Greg: Right now the 3 of [just finished] our FaceOff Academy National Showcase in West Chester New York.  Dec 7th/8th we had 80 of the top high school faceoff men in the country coming for two days of training and competition [and] D 1,2 and 3 coaches coming to work the event, as well as a professional film crew and professional officials.

This is a chance for players from all over the country to show they have the skill and the upside to play at the next level.  They all receive full uniforms and each player has filled out a recruiting profile that will be sent to every school in the country.

By the way, this is not to be mistaken with “the fogo academy.”

LPG: Imitation is the sincerest form of flattery?

Greg: Eh….ok we’ll buy that

Faceoff Academy events can be found at www.thefaceoffacademy.com. Upcoming events include:

January 4- Clinic in Garnet Valley, PA
January 10- Presentation at U.S. Lacrosse National Convention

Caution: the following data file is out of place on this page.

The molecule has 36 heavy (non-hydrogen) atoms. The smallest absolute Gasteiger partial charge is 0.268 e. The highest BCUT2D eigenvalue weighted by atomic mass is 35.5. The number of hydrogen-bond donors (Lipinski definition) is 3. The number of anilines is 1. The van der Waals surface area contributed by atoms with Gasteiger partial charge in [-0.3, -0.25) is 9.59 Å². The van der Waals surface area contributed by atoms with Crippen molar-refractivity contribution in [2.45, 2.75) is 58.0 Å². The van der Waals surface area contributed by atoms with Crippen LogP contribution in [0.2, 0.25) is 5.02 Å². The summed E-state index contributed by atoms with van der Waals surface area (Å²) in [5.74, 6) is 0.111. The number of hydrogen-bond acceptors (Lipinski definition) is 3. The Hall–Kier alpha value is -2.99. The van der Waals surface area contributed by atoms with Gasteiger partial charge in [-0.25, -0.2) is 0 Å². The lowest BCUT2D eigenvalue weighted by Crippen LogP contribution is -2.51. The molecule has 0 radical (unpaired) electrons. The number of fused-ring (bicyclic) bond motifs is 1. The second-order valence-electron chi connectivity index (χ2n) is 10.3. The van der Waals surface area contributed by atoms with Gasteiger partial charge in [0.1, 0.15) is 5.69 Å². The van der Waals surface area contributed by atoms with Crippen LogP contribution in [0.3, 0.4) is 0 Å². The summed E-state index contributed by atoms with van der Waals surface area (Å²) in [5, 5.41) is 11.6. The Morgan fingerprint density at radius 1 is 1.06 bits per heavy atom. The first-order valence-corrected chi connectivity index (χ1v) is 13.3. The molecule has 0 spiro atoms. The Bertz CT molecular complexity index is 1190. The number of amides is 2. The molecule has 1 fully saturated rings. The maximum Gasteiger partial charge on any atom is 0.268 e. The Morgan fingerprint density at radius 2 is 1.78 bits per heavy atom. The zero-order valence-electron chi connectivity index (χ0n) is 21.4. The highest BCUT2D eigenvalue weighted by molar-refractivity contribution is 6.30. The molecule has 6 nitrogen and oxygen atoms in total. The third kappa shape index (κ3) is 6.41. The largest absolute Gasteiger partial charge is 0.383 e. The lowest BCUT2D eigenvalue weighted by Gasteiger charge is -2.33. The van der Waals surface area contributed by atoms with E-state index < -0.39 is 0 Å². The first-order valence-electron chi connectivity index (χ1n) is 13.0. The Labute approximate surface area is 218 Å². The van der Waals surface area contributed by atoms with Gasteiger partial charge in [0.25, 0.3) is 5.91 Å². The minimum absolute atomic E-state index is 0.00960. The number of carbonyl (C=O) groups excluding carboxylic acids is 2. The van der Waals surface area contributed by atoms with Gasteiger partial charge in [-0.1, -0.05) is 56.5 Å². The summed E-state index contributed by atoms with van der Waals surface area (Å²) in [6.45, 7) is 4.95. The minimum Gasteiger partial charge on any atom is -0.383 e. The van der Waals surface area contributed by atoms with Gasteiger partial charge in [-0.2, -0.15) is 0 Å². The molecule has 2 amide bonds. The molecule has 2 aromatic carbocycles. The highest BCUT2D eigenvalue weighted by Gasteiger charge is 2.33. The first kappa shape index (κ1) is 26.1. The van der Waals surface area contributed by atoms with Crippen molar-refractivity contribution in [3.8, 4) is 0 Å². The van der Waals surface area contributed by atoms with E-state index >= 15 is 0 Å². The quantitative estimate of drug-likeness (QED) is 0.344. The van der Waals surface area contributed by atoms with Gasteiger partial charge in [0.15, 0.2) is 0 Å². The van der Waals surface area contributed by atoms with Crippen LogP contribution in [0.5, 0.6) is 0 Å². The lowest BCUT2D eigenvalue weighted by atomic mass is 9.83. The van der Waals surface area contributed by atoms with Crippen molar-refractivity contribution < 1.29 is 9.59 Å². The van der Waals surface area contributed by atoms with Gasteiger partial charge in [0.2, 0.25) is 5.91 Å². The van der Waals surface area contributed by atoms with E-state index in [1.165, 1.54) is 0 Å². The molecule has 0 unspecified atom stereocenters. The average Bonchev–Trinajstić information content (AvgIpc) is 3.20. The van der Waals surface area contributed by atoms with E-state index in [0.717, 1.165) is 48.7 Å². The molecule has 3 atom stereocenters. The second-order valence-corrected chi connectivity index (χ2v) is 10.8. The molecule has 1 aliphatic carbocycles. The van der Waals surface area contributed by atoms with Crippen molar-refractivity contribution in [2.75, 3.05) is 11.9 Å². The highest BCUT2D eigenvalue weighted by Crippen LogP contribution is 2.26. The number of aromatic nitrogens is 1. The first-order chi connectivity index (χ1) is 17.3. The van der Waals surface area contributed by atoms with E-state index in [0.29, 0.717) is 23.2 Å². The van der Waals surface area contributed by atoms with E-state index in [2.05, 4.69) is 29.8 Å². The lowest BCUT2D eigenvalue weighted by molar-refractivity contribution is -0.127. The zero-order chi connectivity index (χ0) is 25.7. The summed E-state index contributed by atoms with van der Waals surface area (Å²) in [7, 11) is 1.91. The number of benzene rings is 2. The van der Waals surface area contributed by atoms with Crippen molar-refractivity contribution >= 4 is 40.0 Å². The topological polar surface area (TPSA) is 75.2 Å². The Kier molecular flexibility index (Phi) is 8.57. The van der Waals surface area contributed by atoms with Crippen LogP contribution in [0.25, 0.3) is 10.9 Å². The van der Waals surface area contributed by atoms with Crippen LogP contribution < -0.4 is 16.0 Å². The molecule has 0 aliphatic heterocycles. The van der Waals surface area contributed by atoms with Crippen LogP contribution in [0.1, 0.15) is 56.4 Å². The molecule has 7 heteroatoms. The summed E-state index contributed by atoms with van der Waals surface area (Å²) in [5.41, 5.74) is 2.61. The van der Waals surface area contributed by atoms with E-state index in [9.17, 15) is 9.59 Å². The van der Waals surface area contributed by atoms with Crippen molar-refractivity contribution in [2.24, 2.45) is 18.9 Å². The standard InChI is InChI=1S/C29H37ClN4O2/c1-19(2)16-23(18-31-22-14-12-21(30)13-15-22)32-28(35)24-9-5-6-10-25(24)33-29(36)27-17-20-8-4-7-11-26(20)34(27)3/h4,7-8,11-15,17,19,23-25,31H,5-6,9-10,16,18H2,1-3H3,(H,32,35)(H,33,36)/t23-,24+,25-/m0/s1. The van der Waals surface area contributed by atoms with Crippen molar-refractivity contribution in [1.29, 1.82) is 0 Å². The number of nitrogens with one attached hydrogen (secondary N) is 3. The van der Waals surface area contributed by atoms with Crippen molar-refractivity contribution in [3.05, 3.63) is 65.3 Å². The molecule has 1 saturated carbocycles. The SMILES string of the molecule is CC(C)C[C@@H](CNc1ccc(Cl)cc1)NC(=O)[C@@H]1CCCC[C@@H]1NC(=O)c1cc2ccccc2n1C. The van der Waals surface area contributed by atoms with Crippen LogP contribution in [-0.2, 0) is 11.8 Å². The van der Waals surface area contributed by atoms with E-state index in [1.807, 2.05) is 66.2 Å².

February 1- Clinic in Del Ray Beach, FL
February 15- Clinic in San Diego, CA
March 1- Clinic in Virginia Beach, Virginia

The Faceoff Academy will schedule 15 total stops in 2014 which will soon be released on its web site.

Posted in

Lacrosse Playground

In 2009, Adam O’Neill, Harry Alford and Thomas Alford launched Lacrosse Playground as the preeminent site for lacrosse gearheads. For years Lacrosse Playground provided lacrosse fans with tutorials and tips on how to string a lacrosse head, up-close looks at the gear the top players used and sneak peeks at equipment and uniforms before they were released. More than 10 years and millions of visits later, Lacrosse Playground has relaunched with a focus on storytelling. Our mission is to provide comprehensive coverage of the latest lacrosse news, share insights into the sports betting and fantasy lacrosse world and showcase the lifestyles and personalities of the sport of lacrosse through articles, videos and podcasts.

Leave a Comment

You must be logged in to post a comment.